In any case, person B can, even with the given information, talk about aleatory probabilities and would then normally model the coin tosses as i.i.d. with unknown probability. It is inappropriate to say that "for person B coin tosses are neither independent nor identically distributed", because the epistemic model in which they are exchangeable but not i.i.d. does not refer to the physical process but rather to the state of knowledge.

What's strange for me at this point is that for the same physical process of tossing fair coins in a row, one person thinks that the tosses are independent and the other doesn't, while I know that they are all IID.

But this is not the case. Person A apparently models what the physical process is, but person B is going on about modelling their own state of knowledge, and does not make statements about the underlying physical process.

Should we assess independence based on an idealized true data generating process or based on what we currently know about the process?

From a pluralist point of view that's your choice and there are pros and cons of both. However once you made your choice, be consistent with it!

Does this make independence subjective? Or is my understanding incorrect?

There are always subjective elements in probability modeling that you cannot get rid of. This is obvious in subjective Bayes, however also frequentists need to make model decisions that are subjective. Probability models are always underdetermined by the data. A frequentist could try to test independence (which doesn't happen very often), but this comes with its own problems and can certainly not detect all conceivable alternative possibilities.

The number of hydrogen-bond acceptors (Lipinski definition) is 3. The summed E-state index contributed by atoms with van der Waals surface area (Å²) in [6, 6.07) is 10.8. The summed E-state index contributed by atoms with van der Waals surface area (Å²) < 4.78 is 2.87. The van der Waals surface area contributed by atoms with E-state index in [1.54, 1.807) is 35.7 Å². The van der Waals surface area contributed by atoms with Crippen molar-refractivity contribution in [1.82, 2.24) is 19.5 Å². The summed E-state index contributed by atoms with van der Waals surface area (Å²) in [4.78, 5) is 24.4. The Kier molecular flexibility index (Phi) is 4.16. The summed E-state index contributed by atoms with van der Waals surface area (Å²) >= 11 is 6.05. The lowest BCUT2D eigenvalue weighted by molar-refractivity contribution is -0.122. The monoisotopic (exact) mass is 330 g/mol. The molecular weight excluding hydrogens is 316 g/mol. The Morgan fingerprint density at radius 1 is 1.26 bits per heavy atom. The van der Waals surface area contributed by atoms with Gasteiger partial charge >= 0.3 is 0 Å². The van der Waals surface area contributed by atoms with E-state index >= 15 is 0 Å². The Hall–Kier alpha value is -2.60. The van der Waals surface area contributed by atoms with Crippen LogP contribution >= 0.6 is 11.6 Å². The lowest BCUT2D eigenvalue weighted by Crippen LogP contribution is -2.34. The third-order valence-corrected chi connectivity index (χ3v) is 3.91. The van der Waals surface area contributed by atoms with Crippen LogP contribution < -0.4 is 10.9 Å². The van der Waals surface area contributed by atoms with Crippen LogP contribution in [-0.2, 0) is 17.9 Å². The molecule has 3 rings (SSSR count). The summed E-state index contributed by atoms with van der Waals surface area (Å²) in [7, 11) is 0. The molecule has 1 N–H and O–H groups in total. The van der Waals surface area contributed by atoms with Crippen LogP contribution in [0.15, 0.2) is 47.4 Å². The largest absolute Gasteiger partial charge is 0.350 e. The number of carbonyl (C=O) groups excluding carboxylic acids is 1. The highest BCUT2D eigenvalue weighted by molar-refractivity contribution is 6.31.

Nevertheless it is quite perplexing that if question was posed as randomly picking a coin from an urn containing one biased and one fair coin (not knowing which one you picked) and then tossing the same coin N times, both the frequentist and the bayesian would probably agree that the tosses are not unconditionally independent, which means they both now assess independence based on what they know about the situation instead of the ground truth that the tosses actually don't affect each other.

If you'd phrase this in terms how they model the situation like this and for what reasons, this would seem far less perplexing than writing about what people think the coin tosses really are. Probability in my view is a tool for modelling the world, not a description of how the world really is.

• "Person A apparently models what the physical process is" This may not be true. The problem is Person A is given no choice. He is given p=1/2. From this point on you may claim that he is modelling his belief as well as he is modelling the physical process. You cannot distinguish the two. – Cagdas Ozgenc Feb 11 at 15:04
• You're right that person A can use this model for both the physical process or their state of information, and person A has to decide what they mean. As you made person A up, that's for you to decide (that person A models the physical process was just my interpretation of your writing). Still what I wrote stands: as long as person B uses epistemic probability (which is the standard thing for an exchangeability non-iid model), B makes no statement about whether the physical process is "really" independent. – Lewian Feb 11 at 15:10